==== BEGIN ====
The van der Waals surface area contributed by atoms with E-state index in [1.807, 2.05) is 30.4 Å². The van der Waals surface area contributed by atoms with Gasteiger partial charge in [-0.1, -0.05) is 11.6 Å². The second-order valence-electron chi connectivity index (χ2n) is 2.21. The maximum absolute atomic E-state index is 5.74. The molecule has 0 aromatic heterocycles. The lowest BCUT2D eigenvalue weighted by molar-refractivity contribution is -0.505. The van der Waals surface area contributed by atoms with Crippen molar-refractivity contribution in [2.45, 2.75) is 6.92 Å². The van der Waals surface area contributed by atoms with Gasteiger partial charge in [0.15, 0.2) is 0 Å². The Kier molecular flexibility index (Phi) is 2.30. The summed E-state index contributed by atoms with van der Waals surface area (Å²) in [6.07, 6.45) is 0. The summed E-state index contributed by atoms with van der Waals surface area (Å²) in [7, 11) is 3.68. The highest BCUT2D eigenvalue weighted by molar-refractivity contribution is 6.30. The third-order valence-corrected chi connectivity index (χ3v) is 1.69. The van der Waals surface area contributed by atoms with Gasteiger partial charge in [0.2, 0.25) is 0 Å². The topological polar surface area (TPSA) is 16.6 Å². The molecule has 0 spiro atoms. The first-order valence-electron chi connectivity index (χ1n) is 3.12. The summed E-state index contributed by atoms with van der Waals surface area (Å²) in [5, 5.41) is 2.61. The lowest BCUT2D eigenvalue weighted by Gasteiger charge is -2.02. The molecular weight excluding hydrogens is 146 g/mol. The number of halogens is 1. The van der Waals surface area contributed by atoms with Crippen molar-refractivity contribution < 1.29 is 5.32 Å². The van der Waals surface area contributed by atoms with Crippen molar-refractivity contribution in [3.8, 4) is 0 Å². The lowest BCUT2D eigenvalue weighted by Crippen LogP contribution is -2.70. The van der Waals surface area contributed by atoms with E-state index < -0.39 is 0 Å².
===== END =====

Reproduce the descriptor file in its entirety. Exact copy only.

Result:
The van der Waals surface area contributed by atoms with E-state index in [1.807, 2.05) is 30.4 Å². The van der Waals surface area contributed by atoms with Gasteiger partial charge in [-0.1, -0.05) is 11.6 Å². The second-order valence-electron chi connectivity index (χ2n) is 2.21. The maximum absolute atomic E-state index is 5.74. The molecule has 0 aromatic heterocycles. The lowest BCUT2D eigenvalue weighted by molar-refractivity contribution is -0.505. The van der Waals surface area contributed by atoms with Crippen molar-refractivity contribution in [2.45, 2.75) is 6.92 Å². The van der Waals surface area contributed by atoms with Gasteiger partial charge in [0.15, 0.2) is 0 Å². The Kier molecular flexibility index (Phi) is 2.30. The summed E-state index contributed by atoms with van der Waals surface area (Å²) in [6.07, 6.45) is 0. The summed E-state index contributed by atoms with van der Waals surface area (Å²) in [7, 11) is 3.68. The highest BCUT2D eigenvalue weighted by molar-refractivity contribution is 6.30. The third-order valence-corrected chi connectivity index (χ3v) is 1.69. The van der Waals surface area contributed by atoms with Gasteiger partial charge in [0.2, 0.25) is 0 Å². The topological polar surface area (TPSA) is 16.6 Å². The molecule has 0 spiro atoms. The first-order valence-electron chi connectivity index (χ1n) is 3.12. The summed E-state index contributed by atoms with van der Waals surface area (Å²) in [5, 5.41) is 2.61. The lowest BCUT2D eigenvalue weighted by Gasteiger charge is -2.02. The molecular weight excluding hydrogens is 146 g/mol. The number of halogens is 1. The van der Waals surface area contributed by atoms with Crippen molar-refractivity contribution < 1.29 is 5.32 Å². The van der Waals surface area contributed by atoms with Crippen molar-refractivity contribution in [3.8, 4) is 0 Å². The lowest BCUT2D eigenvalue weighted by Crippen LogP contribution is -2.70. The van der Waals surface area contributed by atoms with E-state index < -0.39 is 0 Å².